Treatment of depression with medications and psychotherapy clearly is efficacious, but not all patients require such intensive therapy. In this report, we examine the costs and effects of dual treatment on a population of employees and their families with depression. We sought to determine the costs and length of medication treatment consequences of providing mental health specialty care to antidepressant-treated individuals.Research Design and Subjects.
A quasiexperimental retrospective design was used to examine the administrative data of 2678 anti-depressant users whose insurance claims are included in the MarketScan database. The primary measure used was joint cost-continuity of antidepressant medication.Results.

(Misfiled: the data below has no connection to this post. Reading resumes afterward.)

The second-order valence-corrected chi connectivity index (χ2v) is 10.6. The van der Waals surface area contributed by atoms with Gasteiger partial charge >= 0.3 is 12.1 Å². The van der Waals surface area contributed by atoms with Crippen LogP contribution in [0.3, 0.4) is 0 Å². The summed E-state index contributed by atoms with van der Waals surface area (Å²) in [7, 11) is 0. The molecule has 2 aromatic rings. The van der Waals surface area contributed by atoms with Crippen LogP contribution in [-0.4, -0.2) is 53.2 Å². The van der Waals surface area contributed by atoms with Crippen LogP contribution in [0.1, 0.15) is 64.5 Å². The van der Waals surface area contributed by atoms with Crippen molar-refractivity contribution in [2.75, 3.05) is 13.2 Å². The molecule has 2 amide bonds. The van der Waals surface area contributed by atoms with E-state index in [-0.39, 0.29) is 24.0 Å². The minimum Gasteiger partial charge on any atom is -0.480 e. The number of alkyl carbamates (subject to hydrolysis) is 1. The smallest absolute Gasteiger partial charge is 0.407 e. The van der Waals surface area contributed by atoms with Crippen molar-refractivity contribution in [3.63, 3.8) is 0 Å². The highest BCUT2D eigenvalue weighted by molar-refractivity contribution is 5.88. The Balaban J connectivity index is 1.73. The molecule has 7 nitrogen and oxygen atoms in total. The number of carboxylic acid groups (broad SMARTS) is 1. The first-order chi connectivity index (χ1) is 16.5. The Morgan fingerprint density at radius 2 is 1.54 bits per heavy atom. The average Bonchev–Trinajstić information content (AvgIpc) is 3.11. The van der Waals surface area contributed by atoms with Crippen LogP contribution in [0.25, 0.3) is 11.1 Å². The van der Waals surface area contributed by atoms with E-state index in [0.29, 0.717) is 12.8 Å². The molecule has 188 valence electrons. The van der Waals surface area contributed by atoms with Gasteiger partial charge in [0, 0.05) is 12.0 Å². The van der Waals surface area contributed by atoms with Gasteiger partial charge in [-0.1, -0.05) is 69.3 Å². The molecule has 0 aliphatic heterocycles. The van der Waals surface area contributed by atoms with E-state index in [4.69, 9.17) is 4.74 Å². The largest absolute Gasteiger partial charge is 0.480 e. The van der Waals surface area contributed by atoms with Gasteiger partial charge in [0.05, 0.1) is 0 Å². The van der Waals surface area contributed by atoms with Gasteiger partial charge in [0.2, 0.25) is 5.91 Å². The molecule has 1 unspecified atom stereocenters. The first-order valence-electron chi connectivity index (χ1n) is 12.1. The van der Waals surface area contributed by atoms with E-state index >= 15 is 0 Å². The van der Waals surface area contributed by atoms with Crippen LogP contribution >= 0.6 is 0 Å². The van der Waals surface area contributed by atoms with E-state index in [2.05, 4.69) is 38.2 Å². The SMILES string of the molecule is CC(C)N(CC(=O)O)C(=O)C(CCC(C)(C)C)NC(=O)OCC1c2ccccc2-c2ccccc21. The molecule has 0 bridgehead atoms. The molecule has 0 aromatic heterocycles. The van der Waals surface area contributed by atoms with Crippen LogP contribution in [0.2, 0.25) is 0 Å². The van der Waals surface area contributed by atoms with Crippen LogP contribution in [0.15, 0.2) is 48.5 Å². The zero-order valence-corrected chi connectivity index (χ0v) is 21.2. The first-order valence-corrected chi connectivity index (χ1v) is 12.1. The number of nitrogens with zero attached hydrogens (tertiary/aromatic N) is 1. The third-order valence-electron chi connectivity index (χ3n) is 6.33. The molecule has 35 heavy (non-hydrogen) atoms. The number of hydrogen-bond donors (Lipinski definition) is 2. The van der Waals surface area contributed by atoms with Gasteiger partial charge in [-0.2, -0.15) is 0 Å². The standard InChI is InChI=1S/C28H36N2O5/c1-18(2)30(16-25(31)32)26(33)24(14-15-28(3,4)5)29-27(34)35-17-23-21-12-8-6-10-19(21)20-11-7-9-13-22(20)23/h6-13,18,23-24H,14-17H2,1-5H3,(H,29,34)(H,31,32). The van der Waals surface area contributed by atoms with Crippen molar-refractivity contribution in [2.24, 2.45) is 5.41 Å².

Patients receiving concurrent psychotherapy were more likely to achieve length of antidepressant treatment consistent with current recommendations. The cost-consequence ratio for concurrent treatment was $4062/1% improvement in the number of adequately treated individuals.Conclusion.
Adding psychotherapy to treatment with medication appears to improve the efficacy of antidepressant treatment. The incremental costs suggest that it is a valuable addition in most cases and should be considered cost-effective.